This film was an integral part of my development as a kid, a science fiction buff, an actor and writer, and a movie fan. It's a sequel unlike its predecessor in style and can work by itself as a standalone film. Its script is top notch, and it's a technically superbly executed film. All of it has held up well over time, the special effects in particular. It's a smashingly entertaining cinema experience.
"Alien 3" was included on a recent Thursday List and so will be skipped for this segment.
"An Innocent Man" (1989)
A pretty solid drama, this is one I came across quite by accident back in the '90s while channel surfing one night. It's a simple story, effectively told, and featuring a very good cast, with Tom Selleck and F. Murray Abraham at the fore. The script is well written and tight, and it's well directed and gets everything right on cue. It's kind of predictable, but it's genuinely engaging and so is better than most. I like it.
"An American Werewolf in London" (1981)
This was one of the first movies I ever saw on cable television and was the source of some of my fiercest nightmares as a pre-teen. Sometimes deadly serious, sometimes comic, sometimes deadly serious and comic -- it's a highly effective, quickly paced, very well performed, and extremely fun horror film. It was the first VHS tape I ever bought, the third DVD and third Blu-Ray I ever bought. A solid film. One of my favorites.
I don't have an enormous library of movies. Well, I don't have nearly as enormous a library of movies as I would like. Let's put it that way. The following is the start of the list that will be on Thursdays for a while. I'm going to detail what I have and why.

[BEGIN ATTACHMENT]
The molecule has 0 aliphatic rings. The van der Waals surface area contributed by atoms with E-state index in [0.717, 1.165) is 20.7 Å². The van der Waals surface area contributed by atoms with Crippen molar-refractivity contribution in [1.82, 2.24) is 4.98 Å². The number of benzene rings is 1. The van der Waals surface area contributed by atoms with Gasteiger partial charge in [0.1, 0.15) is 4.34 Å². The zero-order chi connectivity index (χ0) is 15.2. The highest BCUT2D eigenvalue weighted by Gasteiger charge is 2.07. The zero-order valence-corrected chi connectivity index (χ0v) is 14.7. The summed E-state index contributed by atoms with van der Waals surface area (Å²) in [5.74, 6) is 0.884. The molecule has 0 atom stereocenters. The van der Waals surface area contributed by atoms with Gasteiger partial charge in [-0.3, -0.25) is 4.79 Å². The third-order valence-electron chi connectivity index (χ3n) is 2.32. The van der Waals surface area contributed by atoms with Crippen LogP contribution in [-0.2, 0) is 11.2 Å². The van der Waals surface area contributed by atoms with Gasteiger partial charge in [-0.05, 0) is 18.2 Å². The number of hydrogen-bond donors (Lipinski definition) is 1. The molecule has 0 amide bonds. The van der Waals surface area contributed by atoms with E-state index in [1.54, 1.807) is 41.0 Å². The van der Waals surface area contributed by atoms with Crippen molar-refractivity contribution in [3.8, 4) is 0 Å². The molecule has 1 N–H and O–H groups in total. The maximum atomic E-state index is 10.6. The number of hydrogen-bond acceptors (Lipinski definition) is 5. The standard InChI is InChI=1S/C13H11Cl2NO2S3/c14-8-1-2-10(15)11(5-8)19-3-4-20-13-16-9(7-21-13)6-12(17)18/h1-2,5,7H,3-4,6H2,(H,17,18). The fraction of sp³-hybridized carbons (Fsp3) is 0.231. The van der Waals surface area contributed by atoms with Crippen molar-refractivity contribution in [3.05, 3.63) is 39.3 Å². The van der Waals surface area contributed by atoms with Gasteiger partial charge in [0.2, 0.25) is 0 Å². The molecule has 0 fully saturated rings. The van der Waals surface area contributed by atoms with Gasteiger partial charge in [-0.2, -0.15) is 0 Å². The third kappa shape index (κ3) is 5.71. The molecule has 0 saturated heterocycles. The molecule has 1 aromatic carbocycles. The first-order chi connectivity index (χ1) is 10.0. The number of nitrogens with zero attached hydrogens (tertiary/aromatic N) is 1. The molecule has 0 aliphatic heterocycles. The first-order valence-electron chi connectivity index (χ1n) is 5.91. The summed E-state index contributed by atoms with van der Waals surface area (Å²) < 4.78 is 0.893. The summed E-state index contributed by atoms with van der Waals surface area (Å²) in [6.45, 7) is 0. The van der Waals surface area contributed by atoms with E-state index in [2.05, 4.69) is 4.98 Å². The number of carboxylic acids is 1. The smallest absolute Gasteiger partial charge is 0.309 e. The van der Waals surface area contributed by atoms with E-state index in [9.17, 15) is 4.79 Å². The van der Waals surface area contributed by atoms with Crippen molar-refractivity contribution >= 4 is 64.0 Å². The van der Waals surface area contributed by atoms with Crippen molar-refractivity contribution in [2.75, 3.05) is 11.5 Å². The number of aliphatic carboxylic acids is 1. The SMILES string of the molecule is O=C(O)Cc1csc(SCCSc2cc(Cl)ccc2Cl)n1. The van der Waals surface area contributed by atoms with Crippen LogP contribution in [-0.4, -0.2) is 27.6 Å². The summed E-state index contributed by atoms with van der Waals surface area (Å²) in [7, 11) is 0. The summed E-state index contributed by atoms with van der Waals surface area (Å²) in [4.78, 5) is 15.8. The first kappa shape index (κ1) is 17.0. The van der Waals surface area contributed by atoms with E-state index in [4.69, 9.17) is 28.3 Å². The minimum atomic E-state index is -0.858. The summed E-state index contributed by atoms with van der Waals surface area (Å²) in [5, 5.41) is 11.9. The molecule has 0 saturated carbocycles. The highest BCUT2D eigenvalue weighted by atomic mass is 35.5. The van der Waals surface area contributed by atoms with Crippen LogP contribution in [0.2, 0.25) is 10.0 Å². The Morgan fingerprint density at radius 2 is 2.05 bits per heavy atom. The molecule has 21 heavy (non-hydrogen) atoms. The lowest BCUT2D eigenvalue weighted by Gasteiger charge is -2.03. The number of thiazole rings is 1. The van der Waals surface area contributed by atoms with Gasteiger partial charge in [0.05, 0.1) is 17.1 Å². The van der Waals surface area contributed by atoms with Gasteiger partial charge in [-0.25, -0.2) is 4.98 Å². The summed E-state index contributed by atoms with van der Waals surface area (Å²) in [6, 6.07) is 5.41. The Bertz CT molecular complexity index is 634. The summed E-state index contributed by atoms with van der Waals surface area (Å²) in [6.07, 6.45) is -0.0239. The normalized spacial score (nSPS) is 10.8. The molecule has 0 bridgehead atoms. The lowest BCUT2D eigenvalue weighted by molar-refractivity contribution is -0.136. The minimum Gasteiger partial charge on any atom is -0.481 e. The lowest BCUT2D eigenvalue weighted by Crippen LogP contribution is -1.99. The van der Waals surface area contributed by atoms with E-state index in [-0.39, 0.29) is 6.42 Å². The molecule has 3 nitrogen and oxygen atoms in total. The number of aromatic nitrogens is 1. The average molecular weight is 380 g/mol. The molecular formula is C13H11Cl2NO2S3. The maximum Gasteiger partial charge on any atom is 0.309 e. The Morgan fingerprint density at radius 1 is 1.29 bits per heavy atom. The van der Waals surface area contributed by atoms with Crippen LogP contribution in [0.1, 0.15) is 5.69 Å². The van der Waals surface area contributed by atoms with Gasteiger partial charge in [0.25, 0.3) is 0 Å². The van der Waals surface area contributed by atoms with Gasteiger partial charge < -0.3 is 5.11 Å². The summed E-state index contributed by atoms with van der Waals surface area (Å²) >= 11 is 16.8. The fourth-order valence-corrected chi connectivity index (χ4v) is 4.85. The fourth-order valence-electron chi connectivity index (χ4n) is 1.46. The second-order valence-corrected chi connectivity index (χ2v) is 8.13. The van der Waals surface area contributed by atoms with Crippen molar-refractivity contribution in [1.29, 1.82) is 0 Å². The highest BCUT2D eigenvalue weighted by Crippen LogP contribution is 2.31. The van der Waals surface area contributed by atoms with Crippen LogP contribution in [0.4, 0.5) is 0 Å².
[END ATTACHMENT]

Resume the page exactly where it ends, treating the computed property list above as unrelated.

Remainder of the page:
"2001: A Space Odyssey" (1968)
Easy. This is one of the best, most influential films ever made. For all intents and purposes technically perfect, it wove special effects seamlessly into a marvelous story, balancing the two perfectly in a way, alas, not seen again until 1982's "Blade Runner"... and then not much after. It's #2 in my Top Ten and was the second Blu-Ray disc I ever bought. I watch it once or twice a year. It's that phenomenal.
"2010: The Year We Make Contact" (1984)
It's an '80s movie, and it looks like one... a lot. And it's dated... a lot. That said, it's solid, well conceived and executed, entertaining, in one of two scenes rather moving, and the cast is exceptional. It was also one of the first movies I ever watched when my parents go HBO. So in addition to being a very good film it's one of this film geek's sentimental favorites.